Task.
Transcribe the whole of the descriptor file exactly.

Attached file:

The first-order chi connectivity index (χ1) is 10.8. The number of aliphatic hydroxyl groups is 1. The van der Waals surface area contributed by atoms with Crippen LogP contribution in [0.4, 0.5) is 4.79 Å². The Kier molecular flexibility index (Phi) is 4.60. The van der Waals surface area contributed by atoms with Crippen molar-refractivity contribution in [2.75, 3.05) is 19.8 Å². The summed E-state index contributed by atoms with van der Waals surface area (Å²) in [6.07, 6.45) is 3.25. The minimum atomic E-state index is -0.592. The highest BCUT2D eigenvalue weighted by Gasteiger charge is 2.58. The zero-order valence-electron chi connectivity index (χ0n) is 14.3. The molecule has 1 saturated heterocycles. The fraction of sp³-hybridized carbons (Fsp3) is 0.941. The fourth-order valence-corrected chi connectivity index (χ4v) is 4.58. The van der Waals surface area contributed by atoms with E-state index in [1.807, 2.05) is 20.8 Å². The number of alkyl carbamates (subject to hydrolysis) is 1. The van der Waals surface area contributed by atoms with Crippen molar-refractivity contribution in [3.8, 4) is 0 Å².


The first-order chi connectivity index (χ1) is 10.8. The number of aliphatic hydroxyl groups is 1. The van der Waals surface area contributed by atoms with Crippen LogP contribution in [0.4, 0.5) is 4.79 Å². The Kier molecular flexibility index (Phi) is 4.60. The van der Waals surface area contributed by atoms with Crippen molar-refractivity contribution in [2.75, 3.05) is 19.8 Å². The summed E-state index contributed by atoms with van der Waals surface area (Å²) in [6.07, 6.45) is 3.25. The minimum atomic E-state index is -0.592. The highest BCUT2D eigenvalue weighted by Gasteiger charge is 2.58. The zero-order valence-electron chi connectivity index (χ0n) is 14.3. The molecule has 1 saturated heterocycles. The fraction of sp³-hybridized carbons (Fsp3) is 0.941. The fourth-order valence-corrected chi connectivity index (χ4v) is 4.58. The van der Waals surface area contributed by atoms with E-state index in [1.807, 2.05) is 20.8 Å². The number of alkyl carbamates (subject to hydrolysis) is 1. The van der Waals surface area contributed by atoms with Crippen molar-refractivity contribution in [3.8, 4) is 0 Å².